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Kyoto

The Upper Limit On Tuition Fees 'should Be Removed'

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http://www.bbc.co.uk/news/education-11510466

Universities in England should have no upper limit on tuition fees, Lord Browne's review is set to recommend.

But government support will only be guaranteed up to a maximum of £7,000 per year - which is likely to make this the upper fee for most universities.

This would mean more than doubling the current tuition fee of £3,290.

Nobody wants the cuts to affect them, but loading up a generation with debt to allow creation of this two tier system is not the way to do it.

It might take a few years but this will bring the house price crash we're all waiting for. This is basically giving huge swathes of our next middle classes a small mortgage before they can even think about buying a house.

The country really is going to the dogs if we can't afford to educate the best and brightest.

(Regardless of your opinions on our education system, they genuinally will be the best we have.)

As discussed on previous threads, I am really hoping for some significant merit based scholarship component to all of this.

Edited by Kyoto

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There won't be any merit-based scholarships though. Until they fix the flawed system of rewarding single parent households, punishing those that have no association with their "wealthy" parents, and subsidising Oxford Deans, I'll oppose this increase.

Education needs no government involvement - if that means I have to quit because the market determines fees are too low right now, so be it. I'd be a hypocrite if I said otherwise.

Edited by HPC001

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The esteemed Vince Cable wanted a Graduate Tax, but now supports some complicated system of loans with differential interest rates. Clear and consistant then.

The Liberals are all signed up, literally, to opposing tuition fees. The National Union of Students holds the document.

The politicians all want a direct link between each university and the fees paid. To make students powerful consumers.

The universities want as much money as they can for their shoddy product.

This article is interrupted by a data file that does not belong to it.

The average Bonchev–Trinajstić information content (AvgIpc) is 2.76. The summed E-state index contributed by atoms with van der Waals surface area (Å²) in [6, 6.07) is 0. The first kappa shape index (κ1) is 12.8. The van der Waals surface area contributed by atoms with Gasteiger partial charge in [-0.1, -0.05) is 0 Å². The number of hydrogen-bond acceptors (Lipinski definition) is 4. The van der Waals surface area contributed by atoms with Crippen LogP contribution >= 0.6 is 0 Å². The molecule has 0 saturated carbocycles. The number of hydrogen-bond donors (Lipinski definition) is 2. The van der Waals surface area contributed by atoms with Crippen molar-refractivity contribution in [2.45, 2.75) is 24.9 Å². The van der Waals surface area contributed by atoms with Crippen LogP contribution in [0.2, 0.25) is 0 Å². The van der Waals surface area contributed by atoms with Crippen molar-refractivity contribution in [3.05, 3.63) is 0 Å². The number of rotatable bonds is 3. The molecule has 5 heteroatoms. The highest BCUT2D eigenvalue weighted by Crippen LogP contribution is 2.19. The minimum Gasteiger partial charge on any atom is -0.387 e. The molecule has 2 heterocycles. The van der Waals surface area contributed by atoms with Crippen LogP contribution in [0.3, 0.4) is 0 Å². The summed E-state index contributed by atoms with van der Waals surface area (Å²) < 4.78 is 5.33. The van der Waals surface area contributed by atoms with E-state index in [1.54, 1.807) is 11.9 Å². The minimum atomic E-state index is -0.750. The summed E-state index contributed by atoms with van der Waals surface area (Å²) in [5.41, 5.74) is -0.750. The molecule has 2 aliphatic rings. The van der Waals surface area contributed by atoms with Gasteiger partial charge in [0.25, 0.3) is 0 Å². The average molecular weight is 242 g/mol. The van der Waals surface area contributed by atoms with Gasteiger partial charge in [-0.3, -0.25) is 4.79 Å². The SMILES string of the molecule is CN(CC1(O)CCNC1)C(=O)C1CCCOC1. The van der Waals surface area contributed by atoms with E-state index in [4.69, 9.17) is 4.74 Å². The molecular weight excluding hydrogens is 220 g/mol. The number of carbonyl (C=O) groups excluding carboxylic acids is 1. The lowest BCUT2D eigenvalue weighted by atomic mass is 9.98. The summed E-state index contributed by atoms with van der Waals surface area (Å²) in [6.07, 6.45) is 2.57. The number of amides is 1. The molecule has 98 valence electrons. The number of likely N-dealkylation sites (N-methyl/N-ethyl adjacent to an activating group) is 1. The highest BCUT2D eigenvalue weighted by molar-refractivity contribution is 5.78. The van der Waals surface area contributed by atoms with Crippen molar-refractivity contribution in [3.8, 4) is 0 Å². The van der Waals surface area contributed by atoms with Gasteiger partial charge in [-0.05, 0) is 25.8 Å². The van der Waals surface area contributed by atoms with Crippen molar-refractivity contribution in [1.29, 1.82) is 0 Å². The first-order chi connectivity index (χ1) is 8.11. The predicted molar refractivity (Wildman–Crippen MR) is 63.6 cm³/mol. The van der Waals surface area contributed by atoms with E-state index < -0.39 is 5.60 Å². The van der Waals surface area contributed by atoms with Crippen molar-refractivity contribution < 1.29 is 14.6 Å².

No agreement on common aims, then. It will be a lash up.

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There won't be any merit-based scholarships though. Until they fix the flawed system of rewarding single parent households, punishing those that have no association with their "wealthy" parents, and subsidising Oxford Deans, I'll oppose this increase.

Education needs no government involvement - if that means I have to quit because the market determines fees are too low right now, so be it. I'd be a hypocrite if I said otherwise.

I'm surprised that student numbers haven't fallen off already. There are are couple young people at my workplace that didn't go to University because of the debt and because older siblings only ended up in poor jobs they could have landed without a degree. There must be thousands making that judgment. Is it the foreign students or more courses being dubbed 'degrees' that are masking what I'm sure by now must be a trend?

Edited by CrashedOutAndBurned

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There won't be any merit-based scholarships though. Until they fix the flawed system of rewarding single parent households, punishing those that have no association with their "wealthy" parents, and subsidising Oxford Deans, I'll oppose this increase.

Education needs no government involvement - if that means I have to quit because the market determines fees are too low right now, so be it. I'd be a hypocrite if I said otherwise.

We need to realise that the policy of allowing nearly 50% of youngsters to go to something called a University to get a degree is totally unnecessary. It is this which has made it impossible to pay for it. The expansion of this type of terciary education was stupid an expensive. Far too many so called degrees are not worth the paper the they are written on to employers who know full well what they need.

Reduce it now and put it back to the sensible level of 30 years ago. Make most other terciary education a vocational and not such an academic experience. Have many more local business orientated courses. What is the point of creating hunderds of thousands of graduates who cannot get a job, cannot run a business, are in massive debt and cannot pay their way?